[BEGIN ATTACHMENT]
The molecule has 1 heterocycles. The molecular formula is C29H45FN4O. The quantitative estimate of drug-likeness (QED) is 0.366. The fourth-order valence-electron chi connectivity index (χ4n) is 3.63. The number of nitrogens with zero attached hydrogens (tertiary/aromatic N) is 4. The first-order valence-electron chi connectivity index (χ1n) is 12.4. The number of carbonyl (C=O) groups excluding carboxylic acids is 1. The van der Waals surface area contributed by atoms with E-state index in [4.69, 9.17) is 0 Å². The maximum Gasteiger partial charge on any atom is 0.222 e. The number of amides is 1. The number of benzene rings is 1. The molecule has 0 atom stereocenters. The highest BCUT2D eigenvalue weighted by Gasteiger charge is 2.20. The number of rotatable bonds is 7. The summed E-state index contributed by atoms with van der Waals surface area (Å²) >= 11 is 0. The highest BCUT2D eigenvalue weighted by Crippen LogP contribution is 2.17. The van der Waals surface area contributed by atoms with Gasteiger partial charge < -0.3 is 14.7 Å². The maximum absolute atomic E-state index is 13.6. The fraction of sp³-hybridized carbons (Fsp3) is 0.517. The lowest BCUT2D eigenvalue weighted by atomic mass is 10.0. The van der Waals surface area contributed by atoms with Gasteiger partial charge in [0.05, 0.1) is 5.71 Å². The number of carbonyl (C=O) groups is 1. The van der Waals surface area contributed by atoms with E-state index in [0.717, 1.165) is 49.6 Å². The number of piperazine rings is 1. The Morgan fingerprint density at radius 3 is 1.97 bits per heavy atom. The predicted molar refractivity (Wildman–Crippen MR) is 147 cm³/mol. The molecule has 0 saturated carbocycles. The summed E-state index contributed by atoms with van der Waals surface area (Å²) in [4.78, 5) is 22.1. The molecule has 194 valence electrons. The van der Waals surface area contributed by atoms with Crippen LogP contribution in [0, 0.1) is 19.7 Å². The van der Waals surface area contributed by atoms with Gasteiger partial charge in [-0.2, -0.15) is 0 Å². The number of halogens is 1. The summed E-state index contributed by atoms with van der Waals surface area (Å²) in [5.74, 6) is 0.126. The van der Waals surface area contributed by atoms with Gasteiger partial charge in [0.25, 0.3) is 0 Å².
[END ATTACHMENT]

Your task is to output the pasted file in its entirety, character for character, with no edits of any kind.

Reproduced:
The molecule has 1 heterocycles. The molecular formula is C29H45FN4O. The quantitative estimate of drug-likeness (QED) is 0.366. The fourth-order valence-electron chi connectivity index (χ4n) is 3.63. The number of nitrogens with zero attached hydrogens (tertiary/aromatic N) is 4. The first-order valence-electron chi connectivity index (χ1n) is 12.4. The number of carbonyl (C=O) groups excluding carboxylic acids is 1. The van der Waals surface area contributed by atoms with E-state index in [4.69, 9.17) is 0 Å². The maximum Gasteiger partial charge on any atom is 0.222 e. The number of amides is 1. The number of benzene rings is 1. The molecule has 0 atom stereocenters. The highest BCUT2D eigenvalue weighted by Gasteiger charge is 2.20. The number of rotatable bonds is 7. The summed E-state index contributed by atoms with van der Waals surface area (Å²) >= 11 is 0. The highest BCUT2D eigenvalue weighted by Crippen LogP contribution is 2.17. The van der Waals surface area contributed by atoms with Gasteiger partial charge < -0.3 is 14.7 Å². The maximum absolute atomic E-state index is 13.6. The fraction of sp³-hybridized carbons (Fsp3) is 0.517. The lowest BCUT2D eigenvalue weighted by atomic mass is 10.0. The van der Waals surface area contributed by atoms with Gasteiger partial charge in [0.05, 0.1) is 5.71 Å². The number of carbonyl (C=O) groups is 1. The van der Waals surface area contributed by atoms with E-state index in [0.717, 1.165) is 49.6 Å². The number of piperazine rings is 1. The Morgan fingerprint density at radius 3 is 1.97 bits per heavy atom. The predicted molar refractivity (Wildman–Crippen MR) is 147 cm³/mol. The molecule has 0 saturated carbocycles. The summed E-state index contributed by atoms with van der Waals surface area (Å²) in [4.78, 5) is 22.1. The molecule has 194 valence electrons. The van der Waals surface area contributed by atoms with Crippen LogP contribution in [0, 0.1) is 19.7 Å². The van der Waals surface area contributed by atoms with Gasteiger partial charge in [-0.2, -0.15) is 0 Å². The number of halogens is 1. The summed E-state index contributed by atoms with van der Waals surface area (Å²) in [5.74, 6) is 0.126. The van der Waals surface area contributed by atoms with Gasteiger partial charge in [0.25, 0.3) is 0 Å².